Godly Women · Traditionalist Bird

Seducers

Lori posts today on the same article I did a year ago. Here is what I originally wrote:

Elizabeth Gilbert now admits that she is a seduction Addict. But wait, how is that bad? There are countless articles about how women should seduce their men, their husbands. Aw, but I know…its A-OK to seduce when its your husband. Addicted to seducing random men —bad. Addicted to seducing husband or significant other– good. Bad Lust. Good Lust.

Much like the controversial definition I pointed out in this post, Elizabeth says:

“Seduction is the art of coercing somebody to desire you, of orchestrating somebody else’s longings to suit your own hungry agenda. Seduction was never a casual sport for me; it was more like a heist, adrenalizing and urgent.”

If desire is naturally there, you don’t need seduction, don’t need to manipulate and coerce. You seduce when you are lacking. When nothing else works to get what you want. Generally, women simply being feminine is enough to spark desire for men. No tricks or frills needed. There are men out there who praise women who talk about seducing their husbands and significant others, but then its often the same men who lambast someone like Elizabeth for doing the same thing. Its all double standards and whether you are on their special snowflake list.

In the end, I suspect seduction will maintain its status as a good thing, but with a warning–just don’t get addicted to it. That was Elizabeth’s fatal flaw. It will be rationalized that is what makes Elizabeth so much worse than other women–she was addicted and let it control her. Other women can’t possibly let that happen, because ya know—NAWALT.

To add to that, another word I see floating around is “intoxicate”. Women are to intoxicate men with love and sex. Its a word with a negative connotation and is not appropriate for healthy relationship. It means to poison or make someone lose control. Its no wonder women and especially Christian women get so confused. They hear all their life sex is bad, bad, bad (before marriage) and they know the proper definition of seduction is bad too. Then after marriage they are expected to just flip the switch and become seducing, intoxicating sex goddesses. A woman who seduces before marriage or outside of marriage is a feminist. A woman who seduces in marriage and her own husband is godly

 

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5 thoughts on “Seducers

  1. I agree with IB as well. I’m not stooping so low as to compete with a seductress for my husband’s love. He’s too good a man to be treated in such a way.

    Also, Stone is right, intoxication is loss of control. I’m sure we’ve all seen men who lose their reason when they become the target of a seductress. In fact, this is one of the frustrations of young unmarried Christian women – he seemed interested until a woman came along who knows, obviously from much experience, exactly how to lead a man astray. It’s foolishness for a wife to think she can combat such a thing. She can be a refuge from it for him. She can provide goodness when badness presents a temptation, but his refusal must come from his own love of God and self respect. I’ve watched my daughters deal with this and while it’s useful for knowing which men have self control and self respect it’s just reality that a sexually inexperienced girl can’t compete with a seductress. The same goes for a wife who entered marriage inexperienced. She learns her man, not every other man in the world. When a woman has been with many men she knows things a one-man woman doesn’t know. So a man has to choose every time he’s tempted: To love what God has given him or to take what is not his. His choice is his, not his wife’s.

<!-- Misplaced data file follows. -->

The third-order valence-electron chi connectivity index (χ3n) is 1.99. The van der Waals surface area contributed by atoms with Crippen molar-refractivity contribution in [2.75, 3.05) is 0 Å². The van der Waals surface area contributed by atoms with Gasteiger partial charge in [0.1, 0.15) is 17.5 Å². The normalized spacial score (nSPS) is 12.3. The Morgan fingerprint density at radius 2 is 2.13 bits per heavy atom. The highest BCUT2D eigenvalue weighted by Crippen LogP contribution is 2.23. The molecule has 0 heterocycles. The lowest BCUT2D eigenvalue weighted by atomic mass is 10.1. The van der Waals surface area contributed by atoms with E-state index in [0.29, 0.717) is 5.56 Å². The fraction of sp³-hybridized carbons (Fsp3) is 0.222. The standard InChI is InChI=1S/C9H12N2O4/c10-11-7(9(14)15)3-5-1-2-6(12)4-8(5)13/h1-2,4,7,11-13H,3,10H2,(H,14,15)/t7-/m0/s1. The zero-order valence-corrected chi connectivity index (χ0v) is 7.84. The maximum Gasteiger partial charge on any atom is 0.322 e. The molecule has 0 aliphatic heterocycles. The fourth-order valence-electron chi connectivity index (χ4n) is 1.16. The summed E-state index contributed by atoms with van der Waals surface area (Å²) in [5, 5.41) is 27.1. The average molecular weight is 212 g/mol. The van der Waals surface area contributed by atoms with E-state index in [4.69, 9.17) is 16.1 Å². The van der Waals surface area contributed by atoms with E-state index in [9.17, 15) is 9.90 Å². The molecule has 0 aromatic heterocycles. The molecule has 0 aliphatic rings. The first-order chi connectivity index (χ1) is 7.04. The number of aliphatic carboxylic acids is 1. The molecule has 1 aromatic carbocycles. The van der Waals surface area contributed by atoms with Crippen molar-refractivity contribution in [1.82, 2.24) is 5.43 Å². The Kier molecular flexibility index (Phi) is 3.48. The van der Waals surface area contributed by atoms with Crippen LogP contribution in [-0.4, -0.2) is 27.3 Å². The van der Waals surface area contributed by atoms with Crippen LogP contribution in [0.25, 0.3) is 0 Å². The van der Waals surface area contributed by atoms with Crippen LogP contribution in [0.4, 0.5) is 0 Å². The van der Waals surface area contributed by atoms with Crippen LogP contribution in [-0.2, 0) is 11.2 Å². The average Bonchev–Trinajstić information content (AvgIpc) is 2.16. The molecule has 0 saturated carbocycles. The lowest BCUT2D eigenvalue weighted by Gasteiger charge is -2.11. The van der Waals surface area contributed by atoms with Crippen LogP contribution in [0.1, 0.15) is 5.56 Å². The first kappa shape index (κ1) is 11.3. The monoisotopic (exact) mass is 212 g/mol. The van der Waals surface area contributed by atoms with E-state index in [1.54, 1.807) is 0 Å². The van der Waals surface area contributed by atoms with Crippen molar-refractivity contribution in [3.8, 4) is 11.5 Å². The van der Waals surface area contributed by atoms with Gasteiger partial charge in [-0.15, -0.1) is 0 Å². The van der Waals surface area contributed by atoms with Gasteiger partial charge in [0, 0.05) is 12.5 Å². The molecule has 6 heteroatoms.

From looking at the meaning of the word some translations render intoxication I think the ones which use enraptured are getting closer to the idea. Intoxication implies loss of choice; enraptured implies a choice to concentrate on the beloved. This is a duty of all married people – keep your focus on your beloved.

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  2. Yes, Eavan. I agree with you about the focus being shifted away from what the original meaning of Proverbs 5:19 implies. More evidence of the need for the wife to wrest control or seduce.

    I thought the context for why the word “intoxicate” is used because to be sure someone, upon reading the thread would reply, “But it’s in the Bible!”

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  3. Proverbs 5:19 is confusing because in context it seems like a command to husbands – to choose to be intoxicated with his wife and not with other women – but in the intoxication Stone is discussing it seems wives are supposed to actively seek his intoxication. In other words it’s her responsibility, not his.

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  4. I’ve written about seduction a few times myself, the root origins of that word, from the Latin seducere, from se- ‘away, apart’ + ducere ‘to lead.’ It’s the implied feminine power “to lead” that freaks some people out. Men as powerless wildebeests, easily lead astray by a seductive woman.

    Lori said something about fighting for your husband’s sexual purity. That kind of made me laugh. I’m not the least bit interested in fighting for his affections, in driving off the hoards of seductive women circling around ready to feast off his milkshake. What in the world is wrong with people?

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